Last updated on November 19, 2020
Welcome to Civics Online, I want to introduce you to basic resources for protecting yourself online. We will discuss the crossover in protecting your digital identity and information and recognizing good sources and factual information.
The basics of digital security:
- Choose a quality (long) password or passphrase and do not reuse passwords
- Use a Password Manager to help you keep unique passwords
- Use multifactor authentication (MFA, 2FA) with your accounts – you should need a code or text message to verify your identity and log in
- Keep your machine up to date, turn on automatic updating when you first buy a phone, tablet or computer
- Do not rush. If an email or website conveys a sense of urgency, stop and THINK before you click.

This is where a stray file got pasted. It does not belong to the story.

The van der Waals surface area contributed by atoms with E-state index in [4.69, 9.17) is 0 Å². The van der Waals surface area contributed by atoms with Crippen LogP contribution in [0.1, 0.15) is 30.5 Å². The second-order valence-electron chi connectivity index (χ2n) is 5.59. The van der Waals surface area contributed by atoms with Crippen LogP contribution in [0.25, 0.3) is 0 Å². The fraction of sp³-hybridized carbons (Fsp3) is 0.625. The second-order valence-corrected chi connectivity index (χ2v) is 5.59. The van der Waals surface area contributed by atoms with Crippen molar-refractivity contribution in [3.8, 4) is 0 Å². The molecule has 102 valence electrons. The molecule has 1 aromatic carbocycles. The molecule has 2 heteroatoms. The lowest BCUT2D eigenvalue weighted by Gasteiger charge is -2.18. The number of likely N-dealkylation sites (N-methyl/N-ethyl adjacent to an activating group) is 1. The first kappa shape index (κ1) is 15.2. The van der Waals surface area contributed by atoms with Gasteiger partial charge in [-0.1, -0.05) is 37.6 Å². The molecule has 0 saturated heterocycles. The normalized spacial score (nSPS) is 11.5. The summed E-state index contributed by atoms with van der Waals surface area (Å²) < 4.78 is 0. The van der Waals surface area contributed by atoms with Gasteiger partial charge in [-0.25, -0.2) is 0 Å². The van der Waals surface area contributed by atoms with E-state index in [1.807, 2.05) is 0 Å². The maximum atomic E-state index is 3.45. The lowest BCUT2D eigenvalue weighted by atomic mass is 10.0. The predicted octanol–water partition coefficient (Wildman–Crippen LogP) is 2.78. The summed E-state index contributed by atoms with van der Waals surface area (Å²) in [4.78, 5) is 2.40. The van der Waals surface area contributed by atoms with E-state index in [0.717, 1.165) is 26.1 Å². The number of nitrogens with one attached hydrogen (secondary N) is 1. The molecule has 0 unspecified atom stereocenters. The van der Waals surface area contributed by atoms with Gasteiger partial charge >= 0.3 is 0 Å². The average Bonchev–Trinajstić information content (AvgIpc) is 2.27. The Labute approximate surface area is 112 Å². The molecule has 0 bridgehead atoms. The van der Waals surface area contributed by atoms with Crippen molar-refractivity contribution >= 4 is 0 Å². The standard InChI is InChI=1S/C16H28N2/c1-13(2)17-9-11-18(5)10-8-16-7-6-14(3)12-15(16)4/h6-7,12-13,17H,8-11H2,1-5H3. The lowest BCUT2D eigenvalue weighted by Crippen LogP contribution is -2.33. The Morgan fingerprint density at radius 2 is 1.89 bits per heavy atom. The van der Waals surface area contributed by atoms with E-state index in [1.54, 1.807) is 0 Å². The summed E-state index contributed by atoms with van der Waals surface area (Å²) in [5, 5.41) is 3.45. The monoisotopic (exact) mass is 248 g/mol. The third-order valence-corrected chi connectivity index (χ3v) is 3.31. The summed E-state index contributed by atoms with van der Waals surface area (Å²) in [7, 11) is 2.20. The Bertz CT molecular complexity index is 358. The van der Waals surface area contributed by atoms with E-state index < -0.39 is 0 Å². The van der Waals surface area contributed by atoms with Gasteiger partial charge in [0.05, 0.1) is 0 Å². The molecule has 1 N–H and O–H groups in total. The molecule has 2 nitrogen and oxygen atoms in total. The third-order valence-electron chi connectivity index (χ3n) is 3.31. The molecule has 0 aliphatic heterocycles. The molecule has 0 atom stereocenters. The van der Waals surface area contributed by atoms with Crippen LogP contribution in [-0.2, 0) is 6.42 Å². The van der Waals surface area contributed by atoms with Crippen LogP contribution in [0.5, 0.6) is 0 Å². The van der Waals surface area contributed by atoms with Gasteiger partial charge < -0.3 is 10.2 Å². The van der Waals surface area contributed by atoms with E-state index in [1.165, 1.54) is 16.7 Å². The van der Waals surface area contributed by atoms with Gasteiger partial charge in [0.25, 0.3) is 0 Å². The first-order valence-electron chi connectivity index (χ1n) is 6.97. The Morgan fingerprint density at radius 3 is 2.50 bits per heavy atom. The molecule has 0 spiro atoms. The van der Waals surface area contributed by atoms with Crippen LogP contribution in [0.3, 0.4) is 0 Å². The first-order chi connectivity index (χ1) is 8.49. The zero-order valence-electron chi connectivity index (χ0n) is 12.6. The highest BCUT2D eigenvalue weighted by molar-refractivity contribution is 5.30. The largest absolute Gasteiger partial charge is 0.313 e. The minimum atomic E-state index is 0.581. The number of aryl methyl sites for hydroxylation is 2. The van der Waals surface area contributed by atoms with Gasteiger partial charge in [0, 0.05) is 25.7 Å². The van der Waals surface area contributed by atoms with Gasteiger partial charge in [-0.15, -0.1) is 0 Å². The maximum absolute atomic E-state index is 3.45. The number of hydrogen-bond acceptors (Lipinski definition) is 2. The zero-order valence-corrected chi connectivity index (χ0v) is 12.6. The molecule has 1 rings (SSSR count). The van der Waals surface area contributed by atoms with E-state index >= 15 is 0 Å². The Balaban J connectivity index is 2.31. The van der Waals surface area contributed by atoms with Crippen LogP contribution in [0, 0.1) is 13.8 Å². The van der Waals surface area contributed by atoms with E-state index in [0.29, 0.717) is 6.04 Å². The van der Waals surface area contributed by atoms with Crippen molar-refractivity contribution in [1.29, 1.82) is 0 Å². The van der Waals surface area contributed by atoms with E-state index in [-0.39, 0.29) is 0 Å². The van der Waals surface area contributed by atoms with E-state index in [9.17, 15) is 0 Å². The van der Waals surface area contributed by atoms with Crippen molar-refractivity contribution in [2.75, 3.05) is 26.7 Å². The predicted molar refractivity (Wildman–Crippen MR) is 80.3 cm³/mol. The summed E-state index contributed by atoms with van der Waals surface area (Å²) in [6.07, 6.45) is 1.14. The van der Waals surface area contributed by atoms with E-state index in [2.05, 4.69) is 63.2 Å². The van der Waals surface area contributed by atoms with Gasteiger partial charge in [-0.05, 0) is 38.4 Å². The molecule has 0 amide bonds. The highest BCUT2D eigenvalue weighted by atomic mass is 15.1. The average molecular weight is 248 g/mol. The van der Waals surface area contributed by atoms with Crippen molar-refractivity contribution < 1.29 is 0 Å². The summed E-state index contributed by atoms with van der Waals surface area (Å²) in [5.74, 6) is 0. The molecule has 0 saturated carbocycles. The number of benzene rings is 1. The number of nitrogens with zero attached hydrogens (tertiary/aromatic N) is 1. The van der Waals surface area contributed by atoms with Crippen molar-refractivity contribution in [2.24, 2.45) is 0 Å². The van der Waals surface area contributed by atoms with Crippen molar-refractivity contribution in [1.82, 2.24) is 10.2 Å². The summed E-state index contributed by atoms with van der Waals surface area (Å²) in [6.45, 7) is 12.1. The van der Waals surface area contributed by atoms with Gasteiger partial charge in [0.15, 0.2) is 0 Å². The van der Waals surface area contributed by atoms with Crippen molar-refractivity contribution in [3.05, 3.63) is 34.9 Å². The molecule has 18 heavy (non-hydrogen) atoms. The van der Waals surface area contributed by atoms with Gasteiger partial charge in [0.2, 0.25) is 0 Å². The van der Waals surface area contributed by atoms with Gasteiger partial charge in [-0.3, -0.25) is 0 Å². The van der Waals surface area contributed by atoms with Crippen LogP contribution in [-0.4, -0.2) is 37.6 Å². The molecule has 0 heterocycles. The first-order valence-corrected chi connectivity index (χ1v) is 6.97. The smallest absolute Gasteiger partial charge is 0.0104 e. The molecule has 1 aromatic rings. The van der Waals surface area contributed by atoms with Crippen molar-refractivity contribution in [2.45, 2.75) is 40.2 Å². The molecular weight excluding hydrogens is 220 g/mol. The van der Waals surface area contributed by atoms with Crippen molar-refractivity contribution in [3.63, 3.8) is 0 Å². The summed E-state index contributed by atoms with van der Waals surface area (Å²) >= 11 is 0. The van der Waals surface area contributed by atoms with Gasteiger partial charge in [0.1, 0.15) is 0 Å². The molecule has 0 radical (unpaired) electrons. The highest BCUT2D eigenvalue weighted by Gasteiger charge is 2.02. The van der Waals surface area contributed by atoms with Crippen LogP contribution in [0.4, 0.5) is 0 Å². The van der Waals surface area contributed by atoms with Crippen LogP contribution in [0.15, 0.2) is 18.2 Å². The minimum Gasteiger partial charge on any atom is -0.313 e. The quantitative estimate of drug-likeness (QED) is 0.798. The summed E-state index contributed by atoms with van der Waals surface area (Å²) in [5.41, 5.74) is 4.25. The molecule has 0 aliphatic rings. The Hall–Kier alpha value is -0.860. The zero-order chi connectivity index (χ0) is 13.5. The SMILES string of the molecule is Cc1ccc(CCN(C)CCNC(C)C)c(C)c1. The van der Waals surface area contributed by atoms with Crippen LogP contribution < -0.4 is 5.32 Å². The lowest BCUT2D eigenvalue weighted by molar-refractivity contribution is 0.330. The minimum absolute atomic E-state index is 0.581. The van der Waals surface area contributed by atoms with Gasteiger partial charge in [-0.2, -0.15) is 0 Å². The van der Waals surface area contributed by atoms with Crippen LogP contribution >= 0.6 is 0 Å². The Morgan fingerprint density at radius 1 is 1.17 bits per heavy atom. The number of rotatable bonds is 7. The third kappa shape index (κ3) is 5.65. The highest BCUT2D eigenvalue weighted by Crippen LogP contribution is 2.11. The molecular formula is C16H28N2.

- Infodemic.blog has a great, quick method for fact checking: https://infodemic.blog/
- CRAAP Test from Benedictine University: https://researchguides.ben.edu/source-evaluation
- Snopes.com for fact and source checking: https://www.snopes.com
- Political fact checking: https://www.politifact.com/
- The Annenberg Public Policy Center Fact checking: https://www.factcheck.org/
- Recognizing Online Scams and Phishing from FTC: https://www.consumer.ftc.gov/articles/how-recognize-and-avoid-phishing-scams
- Latest Scams and Threats:
- Adfontes Media Media Bias Chart: https://www.adfontesmedia.com/interactive-media-bias-chart-2/
- AllSides Media Bias Chart: https://www.allsides.com/media-bias/media-bias-chart
- Resources for teaching students news literacy: https://get.checkology.org/
I hope you find this information helpful. Reach out if you have any questions, or would like to see us address a specific topic.